Alan Yentob, the former BBC creative chief, is facing a minimum five-year exclusion from holding company directorships as the Government pursues action against the former bosses of Kids Company, the failed charity.
Sky News has learnt that lawyers acting for Mr Yentob and his fellow ex-Kids Company trustees have been handed a deadline of December 20 to agree voluntary boardroom bans.
The talks are aimed at drawing a line under months of talks between the Government’s Insolvency Service and the former trustees following widespread criticism of their stewardship of the charity, which collapsed in 2015.
Unless an agreement is reached by the pre-Christmas deadline, the Insolvency Service is expected to pursue formal disqualification proceedings against the trustees through the courts.
Sources said on Friday that Camila Batmanghelidjh, Kids Company’s controversial founder and chief executive, was not part of the negotiations relating to so-called voluntary undertakings and was likely to face an attempt to disqualify her from boardrooms.
Ms Batmanghelidjh was not on the charity’s board, but the Insolvency Service is understood to have been arguing that she “acted as a de facto director”.
Talks about the voluntary undertakings have been underway for at least two months, with former trustees asked to agree to varying periods during which they would not serve as a director of any company.
The former Kids Company directors were told during the summer that they faced bans of between two-and-a-half and six years.
Mr Yentob, who chaired the charity for 12 years, is thought to have been informed that the Insolvency Service was pursuing a six-year disqualification against him, but giving a voluntary undertaking would be expected to reduce that period to around five years.
He stepped down from his BBC role four months after Kids Company’s collapse, saying his continued service was “proving a serious distraction” to the Corporation.?
He continued to be paid a six-figure sum last year by the BBC for presenting Imagine, an arts programme.
Mr Yentob had been accused of editorial interference after criticising BBC journalists’ coverage of Kids Company’s financial problems.
Filings at Companies House show that he is an active director of a company called I Am Curious…Productions.
It was unclear whether all of Kids Company’s former trustees remained in talks about offering undertakings.
They are understood to be being advised by Bates Wells Braithwaite, a law firm.
According to guidance published by the Insolvency Service, individuals who are subject to proceedings to ban them can either defend the case in court or offer a “disqualification undertaking”.
That voluntary route usually results in individuals agreeing to slightly shorter periods of ‘disqualification’.
It also avoids them having the ignominy of a formal ban against their names, even though the outcome is effectively identical.
Kids Company’s other trustees included Richard Handover, a former boss of WHSmith, Vince O’Brien, former chair of the British Venture Capital Association, and Jane Tyler, a former partner at the law firm Macfarlanes.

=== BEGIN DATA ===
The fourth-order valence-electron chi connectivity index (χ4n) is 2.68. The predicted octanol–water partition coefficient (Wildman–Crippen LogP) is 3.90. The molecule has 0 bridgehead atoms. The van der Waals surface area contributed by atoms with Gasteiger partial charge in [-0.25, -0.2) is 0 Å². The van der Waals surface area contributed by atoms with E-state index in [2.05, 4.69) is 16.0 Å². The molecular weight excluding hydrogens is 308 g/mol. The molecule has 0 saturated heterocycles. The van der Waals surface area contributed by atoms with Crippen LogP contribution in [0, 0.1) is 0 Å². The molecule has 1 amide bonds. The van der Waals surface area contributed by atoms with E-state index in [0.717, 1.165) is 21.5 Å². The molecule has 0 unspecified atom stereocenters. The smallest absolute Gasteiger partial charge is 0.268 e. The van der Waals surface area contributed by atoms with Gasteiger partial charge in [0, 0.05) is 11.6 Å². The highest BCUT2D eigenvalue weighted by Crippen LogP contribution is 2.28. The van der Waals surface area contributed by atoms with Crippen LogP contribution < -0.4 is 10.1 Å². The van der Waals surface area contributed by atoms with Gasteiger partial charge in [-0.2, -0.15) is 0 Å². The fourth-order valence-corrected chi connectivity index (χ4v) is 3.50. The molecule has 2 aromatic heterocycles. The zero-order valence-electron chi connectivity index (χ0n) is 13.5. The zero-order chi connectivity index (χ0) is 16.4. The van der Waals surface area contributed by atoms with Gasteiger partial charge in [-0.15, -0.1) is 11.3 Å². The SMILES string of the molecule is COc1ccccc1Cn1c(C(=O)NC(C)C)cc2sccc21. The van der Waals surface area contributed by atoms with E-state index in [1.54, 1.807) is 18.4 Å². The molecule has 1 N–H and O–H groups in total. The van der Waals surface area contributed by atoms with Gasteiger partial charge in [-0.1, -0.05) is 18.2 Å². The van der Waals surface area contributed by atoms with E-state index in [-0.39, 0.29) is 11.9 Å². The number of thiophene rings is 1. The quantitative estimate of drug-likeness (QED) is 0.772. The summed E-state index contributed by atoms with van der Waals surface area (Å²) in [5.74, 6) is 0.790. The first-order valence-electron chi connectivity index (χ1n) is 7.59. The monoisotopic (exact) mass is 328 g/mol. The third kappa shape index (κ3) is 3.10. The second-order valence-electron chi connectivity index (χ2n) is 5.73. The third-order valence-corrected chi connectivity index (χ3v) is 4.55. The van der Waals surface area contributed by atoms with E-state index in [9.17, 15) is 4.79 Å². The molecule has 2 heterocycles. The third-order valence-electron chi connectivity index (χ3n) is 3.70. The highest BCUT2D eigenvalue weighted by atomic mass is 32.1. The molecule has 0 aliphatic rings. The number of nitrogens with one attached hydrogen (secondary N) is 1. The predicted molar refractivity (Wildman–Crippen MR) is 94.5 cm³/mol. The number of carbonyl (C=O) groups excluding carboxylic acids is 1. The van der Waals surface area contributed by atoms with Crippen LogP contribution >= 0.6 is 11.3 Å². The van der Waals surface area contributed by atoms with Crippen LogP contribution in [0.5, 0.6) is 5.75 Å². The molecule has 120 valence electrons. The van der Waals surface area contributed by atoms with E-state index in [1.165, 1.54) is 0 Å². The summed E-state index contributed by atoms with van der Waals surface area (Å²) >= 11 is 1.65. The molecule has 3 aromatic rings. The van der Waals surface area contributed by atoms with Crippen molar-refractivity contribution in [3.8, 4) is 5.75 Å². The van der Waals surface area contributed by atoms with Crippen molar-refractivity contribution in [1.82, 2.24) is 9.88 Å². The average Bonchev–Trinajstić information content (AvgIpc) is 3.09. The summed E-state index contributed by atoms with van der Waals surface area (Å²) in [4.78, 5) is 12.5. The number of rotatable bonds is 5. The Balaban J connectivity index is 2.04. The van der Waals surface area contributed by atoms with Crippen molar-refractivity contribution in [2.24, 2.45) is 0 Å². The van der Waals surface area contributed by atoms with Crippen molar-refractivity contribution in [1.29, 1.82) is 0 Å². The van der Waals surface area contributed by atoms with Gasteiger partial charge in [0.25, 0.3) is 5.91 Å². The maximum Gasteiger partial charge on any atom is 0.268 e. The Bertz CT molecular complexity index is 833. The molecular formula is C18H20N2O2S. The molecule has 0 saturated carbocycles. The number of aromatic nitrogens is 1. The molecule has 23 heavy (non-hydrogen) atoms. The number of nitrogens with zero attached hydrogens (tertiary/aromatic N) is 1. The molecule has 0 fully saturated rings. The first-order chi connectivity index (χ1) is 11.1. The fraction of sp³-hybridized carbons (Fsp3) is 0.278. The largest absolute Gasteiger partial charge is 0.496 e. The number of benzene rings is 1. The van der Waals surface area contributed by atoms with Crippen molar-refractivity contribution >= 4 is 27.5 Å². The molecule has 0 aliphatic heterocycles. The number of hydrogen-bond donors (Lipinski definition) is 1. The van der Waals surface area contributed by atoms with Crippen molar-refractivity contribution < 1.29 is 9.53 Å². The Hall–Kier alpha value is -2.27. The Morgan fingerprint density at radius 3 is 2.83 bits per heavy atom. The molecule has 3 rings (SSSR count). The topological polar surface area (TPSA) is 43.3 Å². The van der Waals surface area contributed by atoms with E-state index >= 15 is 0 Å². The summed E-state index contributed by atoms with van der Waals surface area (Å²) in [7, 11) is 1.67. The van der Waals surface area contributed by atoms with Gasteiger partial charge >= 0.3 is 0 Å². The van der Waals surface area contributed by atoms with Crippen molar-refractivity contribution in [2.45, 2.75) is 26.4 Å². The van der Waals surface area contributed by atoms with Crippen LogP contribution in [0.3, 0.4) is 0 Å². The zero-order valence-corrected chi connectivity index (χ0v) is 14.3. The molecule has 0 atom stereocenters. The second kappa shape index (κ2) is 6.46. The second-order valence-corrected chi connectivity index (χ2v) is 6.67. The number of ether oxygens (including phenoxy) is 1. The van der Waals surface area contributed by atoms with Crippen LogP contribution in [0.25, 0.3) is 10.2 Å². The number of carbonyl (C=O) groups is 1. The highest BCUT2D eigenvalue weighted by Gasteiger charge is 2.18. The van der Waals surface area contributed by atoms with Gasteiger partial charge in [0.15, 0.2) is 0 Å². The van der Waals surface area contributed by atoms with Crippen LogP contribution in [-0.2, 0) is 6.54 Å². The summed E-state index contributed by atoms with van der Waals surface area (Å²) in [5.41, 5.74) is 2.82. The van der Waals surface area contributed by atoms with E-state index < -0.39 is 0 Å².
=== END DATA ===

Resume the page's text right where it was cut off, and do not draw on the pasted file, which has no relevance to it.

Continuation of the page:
Kids Company’s collapse sparked a huge political controversy, because of the backing it had received from David Cameron, the then Prime Minister.
Mr Cameron backed a £3m Government grant to the charity little more than a month before its demise, arguing that its work meant it was worth “one more go” to secure its future.? ?
Ms Batmanghelidjh, who was awarded a CBE during Mr Cameron’s premiership, ran the charity on a £90,000 annual salary and vehemently defended its governance even as it lurched towards bankruptcy.
Kids Company claimed to support 36,000 children and young adults, working with those who were struggling with mental health issues after being involved in gun and gang crime, or who were suffering from neglect.?
In total, it received £42m of public money over a 15-year period – although some media reports have put that figure at as much as £50m.
It eventually closed its doors, though, after the Metropolitan Police launched an investigation into allegations of abuse at the charity.
A damning report by MPs in February 2016 outlined an “extraordinary catalogue of failures”, with its board of trustees reliant on “wishful thinking and false optimism”.
Mr Yentob could not be reached for comment on Friday, while Bates Wells Braithwaite declined to comment.
The Insolvency Service has not commented since a statement in July, in which it said:
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“We can confirm that the Insolvency Service has written to the former directors of Keeping Kids Company informing them that the Business Secretary intends to bring proceedings to have them disqualified from running or controlling companies for periods of between two-and-a-half and six years.?
“As this matter will now be tested in the court it is not appropriate to comment further.”